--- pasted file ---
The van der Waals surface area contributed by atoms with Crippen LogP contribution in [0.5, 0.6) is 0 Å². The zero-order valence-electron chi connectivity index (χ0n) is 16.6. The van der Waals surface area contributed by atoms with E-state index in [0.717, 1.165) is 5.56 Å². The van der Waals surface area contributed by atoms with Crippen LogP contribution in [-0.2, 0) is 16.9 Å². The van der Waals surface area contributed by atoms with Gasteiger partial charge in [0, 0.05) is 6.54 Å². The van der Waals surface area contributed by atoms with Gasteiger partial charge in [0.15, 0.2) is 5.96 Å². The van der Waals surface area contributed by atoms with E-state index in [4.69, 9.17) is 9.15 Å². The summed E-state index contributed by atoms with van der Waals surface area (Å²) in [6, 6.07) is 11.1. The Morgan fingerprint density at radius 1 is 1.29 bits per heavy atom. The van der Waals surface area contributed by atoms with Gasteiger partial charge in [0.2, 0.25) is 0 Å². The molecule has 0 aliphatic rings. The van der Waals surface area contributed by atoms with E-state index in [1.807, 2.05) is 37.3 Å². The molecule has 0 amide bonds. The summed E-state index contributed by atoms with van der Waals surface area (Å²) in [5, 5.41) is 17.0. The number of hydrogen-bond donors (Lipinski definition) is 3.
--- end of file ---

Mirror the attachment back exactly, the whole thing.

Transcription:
The van der Waals surface area contributed by atoms with Crippen LogP contribution in [0.5, 0.6) is 0 Å². The zero-order valence-electron chi connectivity index (χ0n) is 16.6. The van der Waals surface area contributed by atoms with E-state index in [0.717, 1.165) is 5.56 Å². The van der Waals surface area contributed by atoms with Crippen LogP contribution in [-0.2, 0) is 16.9 Å². The van der Waals surface area contributed by atoms with Gasteiger partial charge in [0, 0.05) is 6.54 Å². The van der Waals surface area contributed by atoms with Gasteiger partial charge in [0.15, 0.2) is 5.96 Å². The van der Waals surface area contributed by atoms with E-state index in [4.69, 9.17) is 9.15 Å². The summed E-state index contributed by atoms with van der Waals surface area (Å²) in [6, 6.07) is 11.1. The Morgan fingerprint density at radius 1 is 1.29 bits per heavy atom. The van der Waals surface area contributed by atoms with Gasteiger partial charge in [0.2, 0.25) is 0 Å². The molecule has 0 aliphatic rings. The van der Waals surface area contributed by atoms with E-state index in [1.807, 2.05) is 37.3 Å². The molecule has 0 amide bonds. The summed E-state index contributed by atoms with van der Waals surface area (Å²) in [5, 5.41) is 17.0. The number of hydrogen-bond donors (Lipinski definition) is 3.